Sometimes in our lives, we need a certainty to tie our feelings to. Mine is a massive live oak on a rocky hill at the far backside of our place. When Tom brought me to Erath County to see the farm he’d used his loan from the G.I. Bill to purchase, we climbed up that hill together. The big oak stood at the very top of a hill that rose gently from the forest of mesquite, post oak, and scrubby cedar bushes that had been planted by nature. The oak was outstanding, not because of its height, but because of its circumference. We held hands and embraced the rough trunk, giving it a sorta big hug and then laughed at the silly emotion we both felt because we loved this land so much and were so happy.
As the ‘50’s passed and our dairy got going, the children were growing and life was fulfilling, we spent many hours in the wooded pasture, fishing and swimming in the big tank, roasting wieners on a wood fire on the dirt dam or maybe just spreading a picnic under the shelter of the “Big Oak”. When Tom bought our very first camper that fit on the bed of our new Ford pickup, we loaded up kids and dogs and drove to the back pasture. We spent a night in the camper parked near the Big Oak. A severe rainstorm came up with lots of thunder and lightning during the night and we woke up to an ear-splitting crash. From the windows inside the camper shell, we watched as lightning lit up the night sky. At daylight we examined the spot where the Tree had been hit. One giant limb had been ripped off and lay on the ground; green leaves still attached. Thick bark pealed off the tree in a wide scar from where the limb had been, all the way to the ground.
When the kids were small, we took their pictures sitting on the lowest limb of our favorite tree and as the years slipped by we took more with them standing on the ground. Once they were grown and married with children of their own, we lined them up and took their pictures standing next to the tree’s big trunk. When our first Great Dane died, we buried him in the brown dirt beneath the tree. He liked to hunt raccoons in the back pasture but a hollow in the tree where that giant limb had been ripped off so long ago, gave the critters refuge and if they beat him to the tree, they were always safe. Kind of like a childhood game of “King’s X”. Life was a big game to Attila anyway so we buried him there beside the “safe spot’ that the Tree gave to wild things.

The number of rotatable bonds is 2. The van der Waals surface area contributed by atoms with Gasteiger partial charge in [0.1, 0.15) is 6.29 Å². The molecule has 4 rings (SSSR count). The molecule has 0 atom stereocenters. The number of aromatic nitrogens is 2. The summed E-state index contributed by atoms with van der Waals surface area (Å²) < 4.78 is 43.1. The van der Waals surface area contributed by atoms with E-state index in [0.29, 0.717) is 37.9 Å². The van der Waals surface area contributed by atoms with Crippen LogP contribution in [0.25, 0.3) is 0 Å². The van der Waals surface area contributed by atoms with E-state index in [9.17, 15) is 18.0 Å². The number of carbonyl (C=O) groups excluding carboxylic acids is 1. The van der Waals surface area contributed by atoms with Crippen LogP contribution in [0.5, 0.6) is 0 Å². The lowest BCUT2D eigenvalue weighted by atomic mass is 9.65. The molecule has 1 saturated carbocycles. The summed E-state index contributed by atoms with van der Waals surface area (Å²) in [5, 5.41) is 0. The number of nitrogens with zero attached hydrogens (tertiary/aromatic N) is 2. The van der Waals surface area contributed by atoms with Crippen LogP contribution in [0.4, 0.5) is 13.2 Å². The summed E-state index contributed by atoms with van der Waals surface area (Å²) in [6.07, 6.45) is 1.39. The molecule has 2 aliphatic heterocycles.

One of my part-time jobs as a dairy-wife was looking for fresh cows and searching out their offspring. In the early days we pastured our dry cows in the woods pasture at the back of the place so many times I walked from the dairy to the rocky hill and stood in the shelter of the old oak tree to get a better view of the field of grass below. The hill was a great spot to spend a little time looking out across the country. Dead ahead and to the left I could see the Huckabay School building, three miles away; the red and tan sandstone, gleaming in the afternoon sun.
Below me, where the woods pasture thinned and then disappeared and acres of Sudan and later Coastal grew in abundance, was our dairy barn; beyond that, our house. Tom would be collecting the herd for the afternoon milking. I was supposed to be driving in any fresh cows but I always took time to sit by the Tree and do a little resting.
It had been quite awhile since I had been to the back of the place so this week some of my family and I drove the rough road that Tom had once made, to the Tree. The trail is overgrown with brush and grass and sometimes we had to charter a new path because the old one had eroded away but the tree is there. We had to fight our way through weeds that smelled wonderfully like fresh mint and a few briars and scrub cedar to get to it, but there it is, older and still standing. The trunk is maybe twice the circumference it was 58 years ago when I first saw it. It is gnarled and knotted from time and way up there, twelve feet from the ground is that big hole where the limb was ripped off that stormy night we spent in a camper back here.
We were a lot younger then, the tree and me, and time has left its mark on both our faces. It stood here in strength and beauty, long before I was born and will go on living way past the time when I will leave this earth but the years that my family and the tree have shared have been special.